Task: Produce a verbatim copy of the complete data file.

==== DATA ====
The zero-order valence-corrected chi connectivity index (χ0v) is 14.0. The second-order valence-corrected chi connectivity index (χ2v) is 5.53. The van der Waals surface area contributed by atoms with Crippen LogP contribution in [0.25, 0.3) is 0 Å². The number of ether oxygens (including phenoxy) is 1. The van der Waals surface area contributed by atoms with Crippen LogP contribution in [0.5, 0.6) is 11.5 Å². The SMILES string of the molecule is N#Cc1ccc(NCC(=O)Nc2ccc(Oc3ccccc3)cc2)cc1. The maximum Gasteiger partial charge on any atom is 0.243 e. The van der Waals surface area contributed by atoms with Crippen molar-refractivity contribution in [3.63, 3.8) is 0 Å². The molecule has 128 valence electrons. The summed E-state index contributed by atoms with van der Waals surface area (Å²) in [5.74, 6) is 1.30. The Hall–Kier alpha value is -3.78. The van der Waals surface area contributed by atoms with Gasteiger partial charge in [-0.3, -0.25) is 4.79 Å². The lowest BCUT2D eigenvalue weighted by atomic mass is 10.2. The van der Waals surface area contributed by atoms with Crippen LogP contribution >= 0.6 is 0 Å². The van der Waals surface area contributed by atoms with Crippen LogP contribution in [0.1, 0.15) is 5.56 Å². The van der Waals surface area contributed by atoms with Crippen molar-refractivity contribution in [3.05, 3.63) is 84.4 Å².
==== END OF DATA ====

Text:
The zero-order valence-corrected chi connectivity index (χ0v) is 14.0. The second-order valence-corrected chi connectivity index (χ2v) is 5.53. The van der Waals surface area contributed by atoms with Crippen LogP contribution in [0.25, 0.3) is 0 Å². The number of ether oxygens (including phenoxy) is 1. The van der Waals surface area contributed by atoms with Crippen LogP contribution in [0.5, 0.6) is 11.5 Å². The SMILES string of the molecule is N#Cc1ccc(NCC(=O)Nc2ccc(Oc3ccccc3)cc2)cc1. The maximum Gasteiger partial charge on any atom is 0.243 e. The van der Waals surface area contributed by atoms with Crippen molar-refractivity contribution in [3.63, 3.8) is 0 Å². The molecule has 128 valence electrons. The summed E-state index contributed by atoms with van der Waals surface area (Å²) in [5.74, 6) is 1.30. The Hall–Kier alpha value is -3.78. The van der Waals surface area contributed by atoms with Gasteiger partial charge in [-0.3, -0.25) is 4.79 Å². The lowest BCUT2D eigenvalue weighted by atomic mass is 10.2. The van der Waals surface area contributed by atoms with Crippen LogP contribution >= 0.6 is 0 Å². The van der Waals surface area contributed by atoms with Crippen LogP contribution in [0.1, 0.15) is 5.56 Å². The van der Waals surface area contributed by atoms with Crippen molar-refractivity contribution in [3.05, 3.63) is 84.4 Å².